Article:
Things Glen Found Interesting, Volume 412

On Fridays (Saturdays when I feel ill on Friday) I share articles/resources about broad cultural, societal and theological issues. Be sure to see the explanation and disclaimers at the bottom. I welcome your suggestions. If you read something fascinating please pass it my way.

412 is the sum of twelve consecutive primes: 13 + 17 + 19 + 23 + 29 + 31 + 37 + 41 + 43 + 47 + 53 + 59

Things Glen Found Interesting

  1. If Satan Took Up Marriage Counseling  (Tim Challies, personal blog) : “If Satan took up marriage counseling, he would want people to believe marriage is so risky that it is best to postpone it almost indefinitely, that it is so significant and perilous an undertaking that people should not even consider it until they have completed their education, begun a career, and become well established in life. He would especially want young people to anticipate it with a sense of dread instead of excitement.”
    • Recommended by a student. Well worth your time.
  2. Spirits of the Cloud: A Demonology of the Internet (Thomas Harmon, The American Mind): “…there is much wisdom that can be gained by turning to ancient sources to understand how these mysterious forces operate and how to resist them. In brief, they operate by preying on our imaginations and desires, which are oftentimes obscure even to us, especially when we try to penetrate the veil between present and future or between human and divine by some sort of magical or technical means. James Lindsay zeroes in on this aspect: ‘Demons influence people through their emotions and their interpretations of features of their lives.’ Since they are airy, and proud of their elevation over our earthiness, they have a weakness: humility and an embrace of our earthbound bodies (as a matter of fact, the word ‘humility’ is derived from a Latin word meaning ‘dirt’ or ‘earth’, humus).”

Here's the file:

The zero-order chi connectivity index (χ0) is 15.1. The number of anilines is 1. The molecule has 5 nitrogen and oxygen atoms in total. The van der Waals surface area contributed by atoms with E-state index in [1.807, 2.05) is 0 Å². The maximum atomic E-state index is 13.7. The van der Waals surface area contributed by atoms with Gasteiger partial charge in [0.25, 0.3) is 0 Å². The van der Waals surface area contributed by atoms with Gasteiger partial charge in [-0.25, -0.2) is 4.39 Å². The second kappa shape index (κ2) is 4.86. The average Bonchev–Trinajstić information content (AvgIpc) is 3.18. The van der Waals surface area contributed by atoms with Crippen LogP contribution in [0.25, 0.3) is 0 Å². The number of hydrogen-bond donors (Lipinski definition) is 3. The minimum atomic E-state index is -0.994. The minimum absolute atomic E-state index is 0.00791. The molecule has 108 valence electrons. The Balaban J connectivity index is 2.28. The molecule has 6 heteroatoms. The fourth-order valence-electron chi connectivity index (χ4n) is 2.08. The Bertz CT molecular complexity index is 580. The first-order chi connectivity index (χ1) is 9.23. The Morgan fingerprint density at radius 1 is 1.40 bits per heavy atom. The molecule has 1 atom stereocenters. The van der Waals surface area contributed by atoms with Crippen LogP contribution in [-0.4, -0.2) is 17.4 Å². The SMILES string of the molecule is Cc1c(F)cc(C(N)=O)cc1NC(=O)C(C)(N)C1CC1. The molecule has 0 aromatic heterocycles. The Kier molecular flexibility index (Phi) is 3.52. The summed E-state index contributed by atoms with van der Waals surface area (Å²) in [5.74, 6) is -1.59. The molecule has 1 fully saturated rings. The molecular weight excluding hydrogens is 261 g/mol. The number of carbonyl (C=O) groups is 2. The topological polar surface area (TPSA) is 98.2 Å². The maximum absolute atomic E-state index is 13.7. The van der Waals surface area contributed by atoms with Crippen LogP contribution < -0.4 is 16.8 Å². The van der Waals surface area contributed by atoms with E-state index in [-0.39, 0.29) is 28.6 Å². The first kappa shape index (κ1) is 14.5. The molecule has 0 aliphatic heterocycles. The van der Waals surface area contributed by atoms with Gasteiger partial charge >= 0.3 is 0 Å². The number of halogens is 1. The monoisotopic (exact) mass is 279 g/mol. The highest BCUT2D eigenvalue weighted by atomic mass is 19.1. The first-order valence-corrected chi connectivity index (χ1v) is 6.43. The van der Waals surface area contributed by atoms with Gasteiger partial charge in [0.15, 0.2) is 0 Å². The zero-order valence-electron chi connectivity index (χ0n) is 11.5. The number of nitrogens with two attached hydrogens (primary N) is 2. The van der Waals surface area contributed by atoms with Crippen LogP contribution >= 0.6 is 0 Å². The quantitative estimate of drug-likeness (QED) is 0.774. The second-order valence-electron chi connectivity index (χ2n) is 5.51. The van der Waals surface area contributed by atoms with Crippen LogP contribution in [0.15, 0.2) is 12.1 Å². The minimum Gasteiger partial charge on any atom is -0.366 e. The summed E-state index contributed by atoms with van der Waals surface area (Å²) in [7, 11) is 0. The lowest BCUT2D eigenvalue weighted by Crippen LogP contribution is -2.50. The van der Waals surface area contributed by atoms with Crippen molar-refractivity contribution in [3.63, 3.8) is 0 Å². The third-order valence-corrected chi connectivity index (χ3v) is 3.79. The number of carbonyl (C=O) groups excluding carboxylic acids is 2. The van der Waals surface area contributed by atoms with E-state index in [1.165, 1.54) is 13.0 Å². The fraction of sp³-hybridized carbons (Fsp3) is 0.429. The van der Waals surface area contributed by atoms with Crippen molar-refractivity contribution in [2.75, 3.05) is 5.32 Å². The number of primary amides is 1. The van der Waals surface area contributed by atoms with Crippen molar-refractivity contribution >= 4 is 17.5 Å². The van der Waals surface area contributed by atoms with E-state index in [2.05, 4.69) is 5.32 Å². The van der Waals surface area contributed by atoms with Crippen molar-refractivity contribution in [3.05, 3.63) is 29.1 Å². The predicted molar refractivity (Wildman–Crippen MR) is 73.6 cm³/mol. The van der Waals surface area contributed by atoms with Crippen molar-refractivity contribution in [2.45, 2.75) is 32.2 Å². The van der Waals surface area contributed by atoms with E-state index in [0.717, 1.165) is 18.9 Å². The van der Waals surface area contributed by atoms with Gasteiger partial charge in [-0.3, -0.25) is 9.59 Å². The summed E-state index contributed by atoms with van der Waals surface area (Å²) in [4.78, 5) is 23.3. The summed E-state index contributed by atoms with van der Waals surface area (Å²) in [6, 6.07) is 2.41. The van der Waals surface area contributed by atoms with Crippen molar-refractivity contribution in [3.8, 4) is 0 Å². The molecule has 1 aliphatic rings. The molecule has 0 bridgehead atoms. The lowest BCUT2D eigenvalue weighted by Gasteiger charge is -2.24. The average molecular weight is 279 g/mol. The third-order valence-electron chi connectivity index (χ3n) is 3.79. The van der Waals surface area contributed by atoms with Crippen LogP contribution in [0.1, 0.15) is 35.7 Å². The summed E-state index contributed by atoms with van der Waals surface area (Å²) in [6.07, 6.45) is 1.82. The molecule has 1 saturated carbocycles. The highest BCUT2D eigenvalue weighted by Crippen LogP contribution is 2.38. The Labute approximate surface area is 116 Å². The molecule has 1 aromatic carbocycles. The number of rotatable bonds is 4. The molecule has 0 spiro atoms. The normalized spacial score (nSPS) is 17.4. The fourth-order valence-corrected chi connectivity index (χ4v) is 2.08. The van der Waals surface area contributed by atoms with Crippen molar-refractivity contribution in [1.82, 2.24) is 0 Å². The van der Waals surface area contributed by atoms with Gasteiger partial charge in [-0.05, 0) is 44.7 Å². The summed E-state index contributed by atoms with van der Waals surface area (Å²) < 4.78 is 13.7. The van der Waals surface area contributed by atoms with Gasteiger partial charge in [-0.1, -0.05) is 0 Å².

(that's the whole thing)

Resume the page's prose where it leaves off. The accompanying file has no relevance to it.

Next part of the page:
• The author is a Catholic theologian.
  3. Many on dating apps are already in relationships or aren’t seeking actual dates, new study finds (Angela Yang, NBC News): “Hopeful swipers looking to find their next partners on dating apps have grown increasingly disillusioned in recent years, and a new study reveals the potential root of their difficulties: Many dating app users aren’t seeking romantic meetups at all. Half of nearly 1,400 Tinder users surveyed said they weren’t interested in actually finding dates, according to research published last month. Nearly two-thirds reported they were already in relationships, and some were married while they were using the app.”
    • Just meet someone cute and flirt with them in real life. Like, say, in your campus ministry or church.
  4. What’s Wrong With the “What’s Wrong With Men” Discourse (Conor Fitzgerald, Substack): “…men find therapy and the therapeutic worldview alien and unhelpful. Even the flimsiest male specimen has psychological needs related to accomplishment, strength, usefulness and capability; an atmosphere of unconditional empathy and unrestrained emotional disclosure can be poisonous to those things. Whatever the reason, men understand that therapy (the practice) is mostly just the medical codification of a typically female worldview as objectively true and correct. Most men aren’t going to be interested in joining a conversation conducted in that spirit.”